Have you ever struggled comparing two network configuration files?
Of course there exist numerous diff scripts and tools (Unix “diff” command, WinMerge…) but they are well suited for programming code or articles. When used on Cisco configuration files, they tend to flood relevant exception in a large amount of false positives, which might lead to mistakes and impact your productivity.
This tool addresses the problem with an approach that understands the hierarchical structure of Cisco configuration files and an output that facilitates comparison by reordering and aligning the files such that matching parts and corresponding sections are facing each other.
How to interpret the output:
Red lines are different or missing in the other file
Orange lines are headers or footers of sections containing red lines. They do have a matching line in the other configuration. Yet, they are highlighted because you have to type them to enter the right configuration context to configure or fix red lines (in other words, orange highlights the location of red lines in the configuration hierarchy)
Blue icons are warnings about reordered lines: while the order of line in a given section is most of the time not meaningful, there are a few exceptions such as old IOS access-lists or IOS-XR route-policies, to which you must pay attention (hence the warning)
At the top, two text zones give the raw unformatted diff (just red and orange lines) which you can easily copy/paste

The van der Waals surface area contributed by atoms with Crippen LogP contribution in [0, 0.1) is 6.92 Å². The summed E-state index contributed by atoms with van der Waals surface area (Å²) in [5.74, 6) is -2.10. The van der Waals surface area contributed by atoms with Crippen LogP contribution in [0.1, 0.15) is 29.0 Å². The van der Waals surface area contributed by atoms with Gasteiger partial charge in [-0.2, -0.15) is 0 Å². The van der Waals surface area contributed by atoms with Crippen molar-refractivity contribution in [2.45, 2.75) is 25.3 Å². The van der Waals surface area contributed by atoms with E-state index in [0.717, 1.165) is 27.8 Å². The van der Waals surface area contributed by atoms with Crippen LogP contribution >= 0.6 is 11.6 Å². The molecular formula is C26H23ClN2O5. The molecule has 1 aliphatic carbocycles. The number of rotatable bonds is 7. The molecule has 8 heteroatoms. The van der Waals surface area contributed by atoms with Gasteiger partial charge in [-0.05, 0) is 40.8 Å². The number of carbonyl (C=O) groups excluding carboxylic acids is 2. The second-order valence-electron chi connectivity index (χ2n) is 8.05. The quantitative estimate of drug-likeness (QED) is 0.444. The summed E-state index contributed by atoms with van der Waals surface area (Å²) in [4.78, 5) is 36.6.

NB: this tool infers the hierarchical structure of configurations from their indentation (spaces at the beginning of the line), so it is essential that indentation of input files follows the format of a show run.
Comparing versions of the configuration for a given device and assess the evolution over time
Verifying the changes performed in the network during a maintenance window
Comparing configurations of devices with similar roles to work towards better standardisation
Comparing the actual show run to the expected configuration (for example generated from the initial network design)
Because it is based almost only on indentation, this tool is platform agnostic: it can be used for configuration files of IOS, IOS-XE, IOS-XR, NX-OS...
Hello everyone.I have an ISR 4321 router and from what I analyzed it is without IOS and the screen print system is in ROMMON mode.I would like to know what is the recommended method for transferring an IOS, since by TFTP (after configuring IP, Gateway, et...
I have bundled three ethernet ports of my ASA 5520 into a port channel. I have then created subinterfaces for internal VLANs. All that works fine no issues. My ISP assigns me an IP address with DHCP. Currently, I have a physical ethernet port on the ...
I have two questions the first is: After a port has became a trunk port is there any way to see if that port was originally set to dynamic desirable, dynamic auto, or just trunk? I am using the sh spanning-tree detail command to identify trunk p...
I'm trying to limit bandwidth for certain users on a Cisco ASDM 6.4 Firewall. I've tried creating inside and outside policy rules but i'm still struggling to see results. Any advice or tips as to how to do this?
I have an issues with using the loopback as source for syslog packets.The second the loopback is used logs are not making iy anymore to the syslog server. Everything works using the Gig interface.The syslog server can reach the loopback and the router can...